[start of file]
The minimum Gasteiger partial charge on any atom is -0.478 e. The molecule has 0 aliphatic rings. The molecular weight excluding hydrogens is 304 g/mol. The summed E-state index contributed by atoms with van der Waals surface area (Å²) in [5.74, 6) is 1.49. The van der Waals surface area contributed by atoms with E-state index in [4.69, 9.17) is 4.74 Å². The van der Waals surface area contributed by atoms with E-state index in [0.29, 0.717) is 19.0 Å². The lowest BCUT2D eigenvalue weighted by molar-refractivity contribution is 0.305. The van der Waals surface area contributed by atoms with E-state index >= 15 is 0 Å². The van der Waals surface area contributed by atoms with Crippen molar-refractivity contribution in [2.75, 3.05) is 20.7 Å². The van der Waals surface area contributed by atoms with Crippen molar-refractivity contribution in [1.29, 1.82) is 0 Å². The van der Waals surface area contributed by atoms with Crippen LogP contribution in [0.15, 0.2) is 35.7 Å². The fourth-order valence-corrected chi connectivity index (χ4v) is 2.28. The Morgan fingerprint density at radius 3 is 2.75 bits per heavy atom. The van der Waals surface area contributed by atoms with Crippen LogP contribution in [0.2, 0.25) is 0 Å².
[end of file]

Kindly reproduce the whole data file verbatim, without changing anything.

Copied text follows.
The minimum Gasteiger partial charge on any atom is -0.478 e. The molecule has 0 aliphatic rings. The molecular weight excluding hydrogens is 304 g/mol. The summed E-state index contributed by atoms with van der Waals surface area (Å²) in [5.74, 6) is 1.49. The van der Waals surface area contributed by atoms with E-state index in [4.69, 9.17) is 4.74 Å². The van der Waals surface area contributed by atoms with E-state index in [0.29, 0.717) is 19.0 Å². The lowest BCUT2D eigenvalue weighted by molar-refractivity contribution is 0.305. The van der Waals surface area contributed by atoms with E-state index >= 15 is 0 Å². The van der Waals surface area contributed by atoms with Crippen molar-refractivity contribution in [2.75, 3.05) is 20.7 Å². The van der Waals surface area contributed by atoms with Crippen molar-refractivity contribution in [1.29, 1.82) is 0 Å². The van der Waals surface area contributed by atoms with Crippen LogP contribution in [0.15, 0.2) is 35.7 Å². The fourth-order valence-corrected chi connectivity index (χ4v) is 2.28. The Morgan fingerprint density at radius 3 is 2.75 bits per heavy atom. The van der Waals surface area contributed by atoms with Crippen LogP contribution in [0.2, 0.25) is 0 Å².